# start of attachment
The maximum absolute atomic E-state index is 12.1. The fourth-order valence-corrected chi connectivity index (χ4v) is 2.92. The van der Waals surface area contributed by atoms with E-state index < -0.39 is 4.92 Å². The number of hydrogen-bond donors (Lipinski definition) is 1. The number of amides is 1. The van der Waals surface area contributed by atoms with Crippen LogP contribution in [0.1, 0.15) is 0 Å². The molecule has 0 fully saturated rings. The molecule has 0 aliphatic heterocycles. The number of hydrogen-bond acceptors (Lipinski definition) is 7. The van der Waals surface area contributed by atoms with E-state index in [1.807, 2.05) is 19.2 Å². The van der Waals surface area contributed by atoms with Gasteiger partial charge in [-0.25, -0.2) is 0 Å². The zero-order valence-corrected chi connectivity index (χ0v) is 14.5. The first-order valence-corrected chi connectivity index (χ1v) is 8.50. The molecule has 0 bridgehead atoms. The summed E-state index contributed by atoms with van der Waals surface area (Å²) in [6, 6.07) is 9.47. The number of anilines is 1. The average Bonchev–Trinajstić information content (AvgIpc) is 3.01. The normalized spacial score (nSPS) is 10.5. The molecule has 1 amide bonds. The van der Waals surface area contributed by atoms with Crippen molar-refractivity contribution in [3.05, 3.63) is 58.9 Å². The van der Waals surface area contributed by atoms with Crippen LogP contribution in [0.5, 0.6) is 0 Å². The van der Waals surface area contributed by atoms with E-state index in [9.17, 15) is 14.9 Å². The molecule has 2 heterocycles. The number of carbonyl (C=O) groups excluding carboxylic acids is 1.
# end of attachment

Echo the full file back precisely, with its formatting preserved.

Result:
The maximum absolute atomic E-state index is 12.1. The fourth-order valence-corrected chi connectivity index (χ4v) is 2.92. The van der Waals surface area contributed by atoms with E-state index < -0.39 is 4.92 Å². The number of hydrogen-bond donors (Lipinski definition) is 1. The number of amides is 1. The van der Waals surface area contributed by atoms with Crippen LogP contribution in [0.1, 0.15) is 0 Å². The molecule has 0 fully saturated rings. The molecule has 0 aliphatic heterocycles. The number of hydrogen-bond acceptors (Lipinski definition) is 7. The van der Waals surface area contributed by atoms with E-state index in [1.807, 2.05) is 19.2 Å². The van der Waals surface area contributed by atoms with Gasteiger partial charge in [-0.25, -0.2) is 0 Å². The zero-order valence-corrected chi connectivity index (χ0v) is 14.5. The first-order valence-corrected chi connectivity index (χ1v) is 8.50. The molecule has 0 bridgehead atoms. The summed E-state index contributed by atoms with van der Waals surface area (Å²) in [6, 6.07) is 9.47. The number of anilines is 1. The average Bonchev–Trinajstić information content (AvgIpc) is 3.01. The normalized spacial score (nSPS) is 10.5. The molecule has 1 amide bonds. The van der Waals surface area contributed by atoms with Crippen molar-refractivity contribution in [3.05, 3.63) is 58.9 Å². The van der Waals surface area contributed by atoms with Crippen LogP contribution in [0.5, 0.6) is 0 Å². The van der Waals surface area contributed by atoms with E-state index in [9.17, 15) is 14.9 Å². The molecule has 2 heterocycles. The number of carbonyl (C=O) groups excluding carboxylic acids is 1.